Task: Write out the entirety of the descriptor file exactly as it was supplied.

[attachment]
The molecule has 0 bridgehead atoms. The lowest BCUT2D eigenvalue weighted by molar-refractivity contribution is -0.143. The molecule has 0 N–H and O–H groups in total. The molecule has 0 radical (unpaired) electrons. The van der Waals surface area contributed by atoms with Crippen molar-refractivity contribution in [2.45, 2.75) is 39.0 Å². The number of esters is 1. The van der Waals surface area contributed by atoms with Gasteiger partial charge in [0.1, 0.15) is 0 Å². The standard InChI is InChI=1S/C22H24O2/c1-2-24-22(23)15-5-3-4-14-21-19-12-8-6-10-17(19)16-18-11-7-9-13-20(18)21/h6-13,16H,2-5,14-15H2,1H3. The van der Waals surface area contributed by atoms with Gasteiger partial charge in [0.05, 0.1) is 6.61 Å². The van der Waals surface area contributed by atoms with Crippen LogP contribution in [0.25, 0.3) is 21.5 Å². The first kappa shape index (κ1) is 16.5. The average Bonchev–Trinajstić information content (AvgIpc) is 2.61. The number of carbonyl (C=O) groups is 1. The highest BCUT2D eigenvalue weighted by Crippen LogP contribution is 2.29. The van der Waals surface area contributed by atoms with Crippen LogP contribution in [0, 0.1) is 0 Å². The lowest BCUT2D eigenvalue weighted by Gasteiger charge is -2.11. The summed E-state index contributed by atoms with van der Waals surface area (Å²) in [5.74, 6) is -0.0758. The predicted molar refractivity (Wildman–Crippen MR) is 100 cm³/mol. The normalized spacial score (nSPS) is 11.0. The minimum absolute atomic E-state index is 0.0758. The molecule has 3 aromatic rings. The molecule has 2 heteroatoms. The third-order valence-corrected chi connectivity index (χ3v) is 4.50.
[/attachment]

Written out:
The molecule has 0 bridgehead atoms. The lowest BCUT2D eigenvalue weighted by molar-refractivity contribution is -0.143. The molecule has 0 N–H and O–H groups in total. The molecule has 0 radical (unpaired) electrons. The van der Waals surface area contributed by atoms with Crippen molar-refractivity contribution in [2.45, 2.75) is 39.0 Å². The number of esters is 1. The van der Waals surface area contributed by atoms with Gasteiger partial charge in [0.1, 0.15) is 0 Å². The standard InChI is InChI=1S/C22H24O2/c1-2-24-22(23)15-5-3-4-14-21-19-12-8-6-10-17(19)16-18-11-7-9-13-20(18)21/h6-13,16H,2-5,14-15H2,1H3. The van der Waals surface area contributed by atoms with Gasteiger partial charge in [0.05, 0.1) is 6.61 Å². The van der Waals surface area contributed by atoms with Crippen LogP contribution in [0.25, 0.3) is 21.5 Å². The first kappa shape index (κ1) is 16.5. The average Bonchev–Trinajstić information content (AvgIpc) is 2.61. The number of carbonyl (C=O) groups is 1. The highest BCUT2D eigenvalue weighted by Crippen LogP contribution is 2.29. The van der Waals surface area contributed by atoms with Crippen LogP contribution in [0, 0.1) is 0 Å². The lowest BCUT2D eigenvalue weighted by Gasteiger charge is -2.11. The summed E-state index contributed by atoms with van der Waals surface area (Å²) in [5.74, 6) is -0.0758. The predicted molar refractivity (Wildman–Crippen MR) is 100 cm³/mol. The normalized spacial score (nSPS) is 11.0. The minimum absolute atomic E-state index is 0.0758. The molecule has 3 aromatic rings. The molecule has 2 heteroatoms. The third-order valence-corrected chi connectivity index (χ3v) is 4.50.